The National Cabinet announced new policies agreed to by State, Territory and Commonwealth Governments aimed at ameliorating the escalating crisis in housing affordability and homelessness. This crisis has become a major political issue.
For the first time in decades many Australians of all backgrounds began to experience marginal, precarious housing or homelessness. As the cost of living and interest rates rose those who did not own a home or had large mortgages came under pressure. A shortage of housing stock made finding a rental property an expensive and perilous venture. Young people, older people, women and children, people in employment as well as people on marginal incomes were affected. Australians were shocked to hear of families living in cars. Tents began to appear on public land in the suburbs and regional Australia.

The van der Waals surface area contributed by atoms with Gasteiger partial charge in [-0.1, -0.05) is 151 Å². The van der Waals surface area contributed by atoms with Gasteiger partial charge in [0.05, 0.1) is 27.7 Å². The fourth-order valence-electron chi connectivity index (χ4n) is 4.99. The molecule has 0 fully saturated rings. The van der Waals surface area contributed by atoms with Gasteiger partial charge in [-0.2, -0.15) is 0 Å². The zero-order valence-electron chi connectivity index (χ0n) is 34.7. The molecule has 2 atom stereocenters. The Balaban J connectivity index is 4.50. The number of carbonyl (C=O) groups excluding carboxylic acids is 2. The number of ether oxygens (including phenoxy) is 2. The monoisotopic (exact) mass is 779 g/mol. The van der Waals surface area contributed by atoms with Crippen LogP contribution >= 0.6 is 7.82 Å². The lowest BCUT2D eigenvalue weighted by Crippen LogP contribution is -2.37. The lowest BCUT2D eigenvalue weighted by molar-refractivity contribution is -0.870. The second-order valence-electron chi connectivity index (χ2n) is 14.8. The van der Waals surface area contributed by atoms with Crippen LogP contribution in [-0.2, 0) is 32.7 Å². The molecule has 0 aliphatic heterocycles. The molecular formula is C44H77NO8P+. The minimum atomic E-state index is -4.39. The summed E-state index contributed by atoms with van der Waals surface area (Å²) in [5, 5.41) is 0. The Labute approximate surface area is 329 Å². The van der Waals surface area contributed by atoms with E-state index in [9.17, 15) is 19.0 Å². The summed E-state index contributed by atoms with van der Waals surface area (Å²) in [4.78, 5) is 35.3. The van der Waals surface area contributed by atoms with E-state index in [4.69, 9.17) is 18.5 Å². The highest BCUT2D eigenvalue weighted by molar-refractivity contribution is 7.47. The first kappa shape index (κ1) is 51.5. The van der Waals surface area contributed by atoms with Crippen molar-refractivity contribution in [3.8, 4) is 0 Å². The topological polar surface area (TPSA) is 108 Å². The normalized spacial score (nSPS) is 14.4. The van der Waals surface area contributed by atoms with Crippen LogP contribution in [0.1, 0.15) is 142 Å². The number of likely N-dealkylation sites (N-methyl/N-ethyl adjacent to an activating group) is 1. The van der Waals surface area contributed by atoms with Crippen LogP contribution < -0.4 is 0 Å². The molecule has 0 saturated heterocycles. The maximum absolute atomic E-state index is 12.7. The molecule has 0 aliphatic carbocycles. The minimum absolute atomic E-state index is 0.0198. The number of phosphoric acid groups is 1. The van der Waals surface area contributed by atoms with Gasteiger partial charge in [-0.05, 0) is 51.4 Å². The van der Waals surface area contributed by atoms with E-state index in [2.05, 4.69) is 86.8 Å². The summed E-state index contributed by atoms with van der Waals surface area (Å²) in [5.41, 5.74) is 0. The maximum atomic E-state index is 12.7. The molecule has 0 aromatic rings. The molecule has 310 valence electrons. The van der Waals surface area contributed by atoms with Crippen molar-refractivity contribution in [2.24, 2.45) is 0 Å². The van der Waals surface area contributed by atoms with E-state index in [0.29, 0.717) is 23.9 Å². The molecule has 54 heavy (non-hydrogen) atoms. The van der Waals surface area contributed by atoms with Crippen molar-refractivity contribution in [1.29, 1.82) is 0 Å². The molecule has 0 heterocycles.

The policies the Commonwealth Labor Government took to the 2022 election were no longer adequate for the scale of the crisis, one that been developing for years as the policies of Commonwealth and State Governments failed to provide the affordable and public housing required. This has resulted in a staggering number of Australians being pushed into homelessness as rents escalate and construction languishes. Around 175,000 households are stagnating for years on social housing waiting lists (Morris 2023).